The brain activation foci from SumsDB involved in marijuana use or abuse are shown as gray dots on the brain below. Each gray dot represents a coordinate from a study cataloged by SumsDB that involves cannabis. These have been pulled from the WebCaret software, from the laboratory of David VanEssen, and are accessible by clicking the “View on Brain” button within the SumsDB data result. Below, we are showing several views of the same result set, because not all points are visible from any one view of the brain, suggesting that there is no unified brain region involved cannabis abuse rather many regions are involved.

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Medial View

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Posterior View

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Imaging Data

The Cell Image Library has several data sets from Margaret I. Davis, mainly of interneurons expressing EGFP from the 5HT3 receptor promoter (Tg(Htr3a-EGFP)DH30Gsat, www.gensat.org) colabelled for the CB1 cannabinoid receptor.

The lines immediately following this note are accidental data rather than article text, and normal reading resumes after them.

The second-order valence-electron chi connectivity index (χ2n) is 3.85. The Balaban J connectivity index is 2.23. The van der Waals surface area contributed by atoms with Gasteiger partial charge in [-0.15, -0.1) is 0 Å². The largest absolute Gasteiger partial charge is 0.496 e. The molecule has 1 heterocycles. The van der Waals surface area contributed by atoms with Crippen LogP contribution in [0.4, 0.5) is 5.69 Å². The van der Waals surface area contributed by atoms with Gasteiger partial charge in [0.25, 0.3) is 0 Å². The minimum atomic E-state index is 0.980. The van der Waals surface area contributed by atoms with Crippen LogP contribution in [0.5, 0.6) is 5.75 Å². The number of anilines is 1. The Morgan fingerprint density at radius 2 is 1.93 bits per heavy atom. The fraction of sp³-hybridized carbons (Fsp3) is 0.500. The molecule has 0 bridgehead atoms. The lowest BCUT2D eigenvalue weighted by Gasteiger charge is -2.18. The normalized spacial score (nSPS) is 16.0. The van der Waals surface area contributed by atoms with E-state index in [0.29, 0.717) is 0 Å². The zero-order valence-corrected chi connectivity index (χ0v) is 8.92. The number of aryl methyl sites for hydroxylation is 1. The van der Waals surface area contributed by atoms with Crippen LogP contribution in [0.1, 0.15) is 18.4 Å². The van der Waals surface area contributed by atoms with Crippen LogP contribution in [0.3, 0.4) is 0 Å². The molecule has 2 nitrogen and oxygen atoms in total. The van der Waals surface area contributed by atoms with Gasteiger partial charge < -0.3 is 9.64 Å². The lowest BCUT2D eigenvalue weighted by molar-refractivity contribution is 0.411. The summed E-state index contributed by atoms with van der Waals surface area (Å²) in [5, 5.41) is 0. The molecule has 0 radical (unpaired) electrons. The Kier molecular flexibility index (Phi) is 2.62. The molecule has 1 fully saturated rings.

The image below is from the pyramidal cell layer in hippocampal CA1.

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The figures show the distribution of interneurons expressing EGFP from the 5HT3 receptor promoter (Tg(Htr3a-EGFP)DH30Gsat, www.gensat.org) in the dorsal hippocampus colabelled for the CB1 cannabinoid receptor (red) and counterstained with DAPI (blue) to show the cell layers. In this experiment EGFP expression was amplified with chicken anti-GFP (Abcam, 1:2000); cell bodies and fibers are present throughout all layers of the hippocampus but enriched in the hilus and stratum lacunosum moleculare (see associated images). CB1 immunoreactivity (L15 rabbit polyclonal 1:200, K. Mackie) is prominent in the terminals of basket cells synapsing in the pyramidal cell layer. CB1 is also enriched in axons with distinct intensities in the inner and outer molecular layer of the dentate gyrus. CB immunoreactivity is also present in the stratum radiatum and stratum lacunosum moleculare.

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The data above can be complemented by 168 images gathered by Gensat from this mouse, generated by that project.